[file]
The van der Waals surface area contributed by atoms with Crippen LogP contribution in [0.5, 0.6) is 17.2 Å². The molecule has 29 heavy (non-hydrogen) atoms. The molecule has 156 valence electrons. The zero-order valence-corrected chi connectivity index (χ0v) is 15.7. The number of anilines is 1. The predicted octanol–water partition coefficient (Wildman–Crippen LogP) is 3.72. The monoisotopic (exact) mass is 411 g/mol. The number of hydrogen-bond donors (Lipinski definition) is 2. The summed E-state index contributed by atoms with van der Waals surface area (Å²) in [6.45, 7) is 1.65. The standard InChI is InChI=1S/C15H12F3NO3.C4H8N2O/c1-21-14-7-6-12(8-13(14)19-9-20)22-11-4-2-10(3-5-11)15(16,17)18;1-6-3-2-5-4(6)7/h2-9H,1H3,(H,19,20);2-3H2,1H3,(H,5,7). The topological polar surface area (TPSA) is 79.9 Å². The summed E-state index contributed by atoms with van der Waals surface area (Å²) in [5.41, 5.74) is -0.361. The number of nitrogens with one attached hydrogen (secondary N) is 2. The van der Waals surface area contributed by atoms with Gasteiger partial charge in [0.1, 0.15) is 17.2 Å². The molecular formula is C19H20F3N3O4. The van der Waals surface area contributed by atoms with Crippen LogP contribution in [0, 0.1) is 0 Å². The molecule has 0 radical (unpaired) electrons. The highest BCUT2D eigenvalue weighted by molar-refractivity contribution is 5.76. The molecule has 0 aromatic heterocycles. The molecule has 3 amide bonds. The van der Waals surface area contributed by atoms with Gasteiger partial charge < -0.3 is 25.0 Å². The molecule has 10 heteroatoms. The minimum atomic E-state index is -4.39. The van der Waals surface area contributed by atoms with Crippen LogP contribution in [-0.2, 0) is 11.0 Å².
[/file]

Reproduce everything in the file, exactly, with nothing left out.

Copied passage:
The van der Waals surface area contributed by atoms with Crippen LogP contribution in [0.5, 0.6) is 17.2 Å². The molecule has 29 heavy (non-hydrogen) atoms. The molecule has 156 valence electrons. The zero-order valence-corrected chi connectivity index (χ0v) is 15.7. The number of anilines is 1. The predicted octanol–water partition coefficient (Wildman–Crippen LogP) is 3.72. The monoisotopic (exact) mass is 411 g/mol. The number of hydrogen-bond donors (Lipinski definition) is 2. The summed E-state index contributed by atoms with van der Waals surface area (Å²) in [6.45, 7) is 1.65. The standard InChI is InChI=1S/C15H12F3NO3.C4H8N2O/c1-21-14-7-6-12(8-13(14)19-9-20)22-11-4-2-10(3-5-11)15(16,17)18;1-6-3-2-5-4(6)7/h2-9H,1H3,(H,19,20);2-3H2,1H3,(H,5,7). The topological polar surface area (TPSA) is 79.9 Å². The summed E-state index contributed by atoms with van der Waals surface area (Å²) in [5.41, 5.74) is -0.361. The number of nitrogens with one attached hydrogen (secondary N) is 2. The van der Waals surface area contributed by atoms with Gasteiger partial charge in [0.1, 0.15) is 17.2 Å². The molecular formula is C19H20F3N3O4. The van der Waals surface area contributed by atoms with Crippen LogP contribution in [0, 0.1) is 0 Å². The molecule has 0 radical (unpaired) electrons. The highest BCUT2D eigenvalue weighted by molar-refractivity contribution is 5.76. The molecule has 0 aromatic heterocycles. The molecule has 3 amide bonds. The van der Waals surface area contributed by atoms with Gasteiger partial charge < -0.3 is 25.0 Å². The molecule has 10 heteroatoms. The minimum atomic E-state index is -4.39. The van der Waals surface area contributed by atoms with Crippen LogP contribution in [-0.2, 0) is 11.0 Å².